SACF South Asian Cinema in UK

Leftist Thought in Indian Cinema

SAC Journal - Leftist Thought in Indian Cinema

SAC - Leftist Thought in Indian Cinema

This issue for the first time debates different aspects of the leftist ideology that have impacted on filmmaking all over India. A major chapter discusses setting up of the Indian Peoples’ Theatre Association (IPTA) in 1943 which opened new possibilities of creativity in post independent popular Indian Cinema.

“Directors, actors, scriptwriters, lyricists, music directors and dance directors – a large spectrum of the talent that went into filmmaking – came from the IPTA, moulding the vision of the world that the film presented. Among the well-known actors who had an allegiance to the IPTA were Balraj Sahni, A. K. Hangal, Utpal Dutt. Well-known music directors included Anil Biswas, Salil Choudhury, Hemant Kumar and Ravi Shankar; song writers Sahir Ludhianvi, Majrooh Sultanpuri, Prem Dhawan, Shailendra, Kaifi Azmi were associated with the PWA and IPTA; scriptwriters K. A. Abbas and V. P. Sathe were IPTA members; directors Bimal Roy, Shambhu Mitra, Mohan Sehgal were closely involved with the IPTA, as were the dance directors Uday Shankar and Prem Dhawan (who choreographed songs in Do Bigha Zameen and Naya Daur),”

writes Rashmi Doraiswamy.

Partition Issue

SAC Journal - Partition Films Issue

SAC - Partition Films - No. 5-6

SAC’s issue on Partition looks at the Partition of India from the filmmakers’ point of view. It raises questions why cinema shunned films on Partition for a long time after independence. It also analyses the sub-text of popular cinema which in a guarded way talks of Partition without its mention.

The first significant film on Partition, Nimai Ghosh’s Chhinnamool (1951) has been discussed in detail which became the first film that used the real footage of Partition as it was happening. India's seminal film on Partition, M. S. Sathyu’s Garm Hava (1973) has been analysed with rare interviews with filmmaker M.S. Sathyu and screen writer Shama Zaidi. The issue carries in depth interviews with Govind Nihalani, Bhisham Sahni on another Partition epic Tamas (Darkness, 1988) and Shyam Benegal on Partition films in general.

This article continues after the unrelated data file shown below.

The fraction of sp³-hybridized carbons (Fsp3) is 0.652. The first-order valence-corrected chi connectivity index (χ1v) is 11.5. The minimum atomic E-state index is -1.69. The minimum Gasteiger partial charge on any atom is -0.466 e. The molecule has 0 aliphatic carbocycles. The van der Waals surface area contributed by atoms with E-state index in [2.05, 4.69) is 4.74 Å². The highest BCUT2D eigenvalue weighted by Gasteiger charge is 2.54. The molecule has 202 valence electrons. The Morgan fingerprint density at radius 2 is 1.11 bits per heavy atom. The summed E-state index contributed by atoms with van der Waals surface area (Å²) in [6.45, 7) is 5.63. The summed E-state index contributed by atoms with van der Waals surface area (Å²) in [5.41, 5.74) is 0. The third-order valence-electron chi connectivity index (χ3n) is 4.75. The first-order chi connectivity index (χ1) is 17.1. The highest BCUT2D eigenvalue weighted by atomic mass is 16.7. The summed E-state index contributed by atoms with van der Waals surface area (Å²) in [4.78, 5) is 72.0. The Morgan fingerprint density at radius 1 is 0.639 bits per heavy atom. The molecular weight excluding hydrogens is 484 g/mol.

Shantaram Issue

SAC Journal - Shantaram Issue

SAC - V Shantaram Issue - No 3-4

SAC’s Shantaram issue explores the rise of Prabhat Studio in the 1930s and the career of V. Shantaram as a filmmaker. The documentary filmmaker B.D. Garga presents the historical, social and political milieu in which Shantaram developed his cinema and made his mark in Indian cinema during the first half of the 20th Century. Veteran film society activist Vijaya Mulay discusses the impact created by Shantaram’s seminal film Duniya Na Mane (1937) in India.

In a write up filmmaker Shyam Benegal observes, “Shantaram was at his best when he dealt with social issues, which he did with a great deal of sincerity and purpose, albeit with rather heavy doses of melodrama and sentimentality. He had his hand placed firmly on the pulse of the Indian audience.”

A.R. Rehman Issue

SAC Journal - A.R. Rahman Issue

SAC - A.R. Rahman issue - No 2

The second issue of South Asian Cinema presents a detailed analysis of the work of A.R. Rahman as a music composer. The rise of A. R. Rahman in the early 1990s was a phenomenon which created a new kind of music. In an exclusive interview A. R. Rahman speaks about his roots, change in his life and his early influences.

This issue also features Nepali Cinema while Gulzar and film archivist P.K.Nair tell the story of song’s journey in popular Indian Cinema through different decades.

Shyam Benegal Issue

SAC Journal - Shyam Benegal Issue

Shyam Benegal IssueSAC Journal Shyam Benegal Issue No 1

The maiden issue of South Asian Cinema journal focuses on the Cinema of Shyam Benegal, his role as a pioneer of the New Wave Cinema Movement of the 1970s. The issue analyses Benegal’s trilogy Ankur (the Seedling, 1973), Nishant (Night's End, 1974) and Manthan (The Churning, 1975). In an in-depth interview Shyam Benegal discusses his social concerns and cinema. The issue carries the notes on Shyam Benegal by well-known critic and filmmaker Chidananda Das Gupta.

The issue also looked into the text and sub-text of Gulzar’s films and lyrics. Film academic Professor Satish Bahadur looks into the Cinema of Satyajit Ray- The Railways Motif in the Apu Trilogy. The content includes observations on Indian Cinema by Derek Malcolm, review of Pakistani Cinema by Mushtaq Gazdar and on Sri Lankan Cinema by Priyath Liyanage.

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